Another failure (in my opinion) this book reminded me of is J.M Coetzee’s ‘The Childhood of Jesus’. There’s the same strangulation of hope and a sense of futility that pushes aside a sense of impending disaster the author wants to convey, because you feel as though the cards are completely stacked against the hero from the outset.

The internet and social media get some play in this novel by Alderman, who is British, but more could have been done in a similar vein. The author is on Twitter but for whatever reason she didn’t see fit to use it as a device in the novel for advancing the plot or for developing character.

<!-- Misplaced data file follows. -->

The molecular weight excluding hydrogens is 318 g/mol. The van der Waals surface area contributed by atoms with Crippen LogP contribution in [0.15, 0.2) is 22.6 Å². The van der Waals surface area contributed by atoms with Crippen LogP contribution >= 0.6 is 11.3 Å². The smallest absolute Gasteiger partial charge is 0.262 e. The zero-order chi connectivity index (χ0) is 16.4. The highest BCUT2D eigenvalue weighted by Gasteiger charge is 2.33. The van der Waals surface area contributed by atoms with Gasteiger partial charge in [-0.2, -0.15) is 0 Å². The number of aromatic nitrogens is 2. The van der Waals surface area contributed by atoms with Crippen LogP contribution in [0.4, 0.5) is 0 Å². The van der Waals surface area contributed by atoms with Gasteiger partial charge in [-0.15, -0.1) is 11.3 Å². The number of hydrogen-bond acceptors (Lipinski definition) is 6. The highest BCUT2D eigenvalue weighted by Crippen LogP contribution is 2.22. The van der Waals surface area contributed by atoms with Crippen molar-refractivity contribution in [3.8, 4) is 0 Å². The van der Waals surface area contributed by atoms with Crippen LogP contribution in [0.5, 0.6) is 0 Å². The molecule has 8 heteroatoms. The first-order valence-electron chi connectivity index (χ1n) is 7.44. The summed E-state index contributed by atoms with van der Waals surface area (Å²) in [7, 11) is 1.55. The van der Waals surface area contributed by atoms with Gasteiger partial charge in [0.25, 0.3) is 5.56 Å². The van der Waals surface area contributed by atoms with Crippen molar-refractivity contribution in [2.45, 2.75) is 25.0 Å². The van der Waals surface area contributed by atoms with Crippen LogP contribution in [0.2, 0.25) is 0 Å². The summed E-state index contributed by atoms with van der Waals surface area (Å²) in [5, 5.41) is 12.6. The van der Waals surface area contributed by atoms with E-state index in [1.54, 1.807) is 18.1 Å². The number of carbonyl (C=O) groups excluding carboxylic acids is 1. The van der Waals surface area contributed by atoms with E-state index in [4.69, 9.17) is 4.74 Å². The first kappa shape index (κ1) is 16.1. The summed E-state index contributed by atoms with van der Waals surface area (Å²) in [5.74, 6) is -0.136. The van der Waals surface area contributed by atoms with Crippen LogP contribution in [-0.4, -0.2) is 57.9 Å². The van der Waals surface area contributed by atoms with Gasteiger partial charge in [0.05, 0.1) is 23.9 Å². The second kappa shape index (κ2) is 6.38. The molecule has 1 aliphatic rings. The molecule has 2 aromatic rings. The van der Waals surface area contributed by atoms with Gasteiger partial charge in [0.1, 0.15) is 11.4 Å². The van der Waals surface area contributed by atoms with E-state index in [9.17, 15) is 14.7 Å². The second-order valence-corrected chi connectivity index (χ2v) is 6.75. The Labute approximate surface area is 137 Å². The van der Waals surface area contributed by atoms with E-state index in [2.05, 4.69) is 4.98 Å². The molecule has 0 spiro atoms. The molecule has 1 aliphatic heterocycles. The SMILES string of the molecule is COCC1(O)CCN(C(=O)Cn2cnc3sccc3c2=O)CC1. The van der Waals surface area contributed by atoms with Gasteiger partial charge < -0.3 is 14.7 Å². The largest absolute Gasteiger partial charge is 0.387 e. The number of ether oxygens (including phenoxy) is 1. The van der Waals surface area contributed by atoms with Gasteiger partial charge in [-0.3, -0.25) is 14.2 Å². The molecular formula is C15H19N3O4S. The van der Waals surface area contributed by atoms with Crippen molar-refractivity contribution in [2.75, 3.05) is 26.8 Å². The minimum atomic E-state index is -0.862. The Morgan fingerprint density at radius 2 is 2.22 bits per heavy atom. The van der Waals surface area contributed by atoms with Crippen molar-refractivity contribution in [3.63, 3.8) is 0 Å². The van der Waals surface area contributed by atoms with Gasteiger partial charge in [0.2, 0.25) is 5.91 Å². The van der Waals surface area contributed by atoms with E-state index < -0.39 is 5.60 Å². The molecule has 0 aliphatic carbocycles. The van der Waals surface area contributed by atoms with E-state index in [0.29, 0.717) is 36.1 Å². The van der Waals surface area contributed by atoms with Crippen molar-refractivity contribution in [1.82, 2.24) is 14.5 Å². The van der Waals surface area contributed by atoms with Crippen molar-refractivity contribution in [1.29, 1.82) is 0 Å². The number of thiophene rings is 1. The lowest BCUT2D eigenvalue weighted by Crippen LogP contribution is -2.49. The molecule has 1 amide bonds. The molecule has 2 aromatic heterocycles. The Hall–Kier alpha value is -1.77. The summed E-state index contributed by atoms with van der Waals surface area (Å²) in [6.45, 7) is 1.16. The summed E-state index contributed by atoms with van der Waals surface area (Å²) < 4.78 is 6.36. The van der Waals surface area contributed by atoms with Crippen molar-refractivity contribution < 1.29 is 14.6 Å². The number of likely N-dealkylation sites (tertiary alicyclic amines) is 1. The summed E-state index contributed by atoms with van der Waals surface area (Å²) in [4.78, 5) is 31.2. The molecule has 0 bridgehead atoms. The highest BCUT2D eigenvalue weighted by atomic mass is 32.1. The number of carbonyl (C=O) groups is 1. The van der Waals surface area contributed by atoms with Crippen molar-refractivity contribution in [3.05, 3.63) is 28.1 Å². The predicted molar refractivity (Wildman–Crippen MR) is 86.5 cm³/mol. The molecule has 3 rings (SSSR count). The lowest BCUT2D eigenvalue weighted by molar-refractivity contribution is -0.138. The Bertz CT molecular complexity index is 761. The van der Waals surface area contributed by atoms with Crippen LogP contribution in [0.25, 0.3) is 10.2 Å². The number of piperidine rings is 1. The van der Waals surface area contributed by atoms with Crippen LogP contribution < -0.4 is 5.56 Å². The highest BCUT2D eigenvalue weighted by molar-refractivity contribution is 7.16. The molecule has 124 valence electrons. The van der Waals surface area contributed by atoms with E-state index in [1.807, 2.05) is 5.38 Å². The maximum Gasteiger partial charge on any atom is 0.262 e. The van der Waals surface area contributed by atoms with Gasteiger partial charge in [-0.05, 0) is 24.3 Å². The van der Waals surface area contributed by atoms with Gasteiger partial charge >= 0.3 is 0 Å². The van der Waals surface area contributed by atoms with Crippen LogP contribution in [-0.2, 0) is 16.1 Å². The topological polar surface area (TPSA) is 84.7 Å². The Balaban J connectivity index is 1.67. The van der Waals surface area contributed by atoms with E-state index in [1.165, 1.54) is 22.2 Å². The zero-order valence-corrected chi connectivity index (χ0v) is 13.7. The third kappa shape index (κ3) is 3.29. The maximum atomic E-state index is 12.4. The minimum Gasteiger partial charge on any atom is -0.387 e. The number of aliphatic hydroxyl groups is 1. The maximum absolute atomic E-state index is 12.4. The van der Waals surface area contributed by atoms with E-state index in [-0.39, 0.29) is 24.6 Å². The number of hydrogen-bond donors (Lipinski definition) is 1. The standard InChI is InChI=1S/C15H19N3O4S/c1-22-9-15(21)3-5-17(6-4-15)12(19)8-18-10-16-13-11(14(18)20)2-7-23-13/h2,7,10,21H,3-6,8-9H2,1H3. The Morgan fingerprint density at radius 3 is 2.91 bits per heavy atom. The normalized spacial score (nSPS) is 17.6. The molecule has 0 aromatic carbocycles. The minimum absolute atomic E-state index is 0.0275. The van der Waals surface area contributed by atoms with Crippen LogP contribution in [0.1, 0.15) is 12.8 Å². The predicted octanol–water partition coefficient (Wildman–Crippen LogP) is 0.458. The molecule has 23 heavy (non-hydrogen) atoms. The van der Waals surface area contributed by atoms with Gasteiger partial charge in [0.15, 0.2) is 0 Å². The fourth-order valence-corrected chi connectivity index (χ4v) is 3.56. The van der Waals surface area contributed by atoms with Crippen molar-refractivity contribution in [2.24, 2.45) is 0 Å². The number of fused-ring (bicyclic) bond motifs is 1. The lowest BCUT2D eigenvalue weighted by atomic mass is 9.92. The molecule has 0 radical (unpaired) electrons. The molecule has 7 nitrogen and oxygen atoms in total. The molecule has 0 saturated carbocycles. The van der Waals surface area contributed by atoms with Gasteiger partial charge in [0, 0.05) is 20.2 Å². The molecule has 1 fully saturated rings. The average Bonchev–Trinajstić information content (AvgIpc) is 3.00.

‘The Power’ is a competent novel but it’s one that is probably more interesting for women than for men. I read about a third of it before putting it down, bored with it. I felt a little exploited, and in the end came to resent the underlying narrative where men are forever complicit in the abuse of women, despite the undeniable fact that there is no doubt that this is true in many cases. But more than this, the novel’s entire premise lies in the fact that the interests of women and men are somehow inimical to one another. There is a great scene that offers a counterpoint to this theme that takes place in Riyadh, Saudi Arabia, where the women start to take over the streets vacated by the suddenly powerless authorities. Here Tunde meets Noor, who takes him to witness what happens and at the end of the day leads him to an apartment where they make love.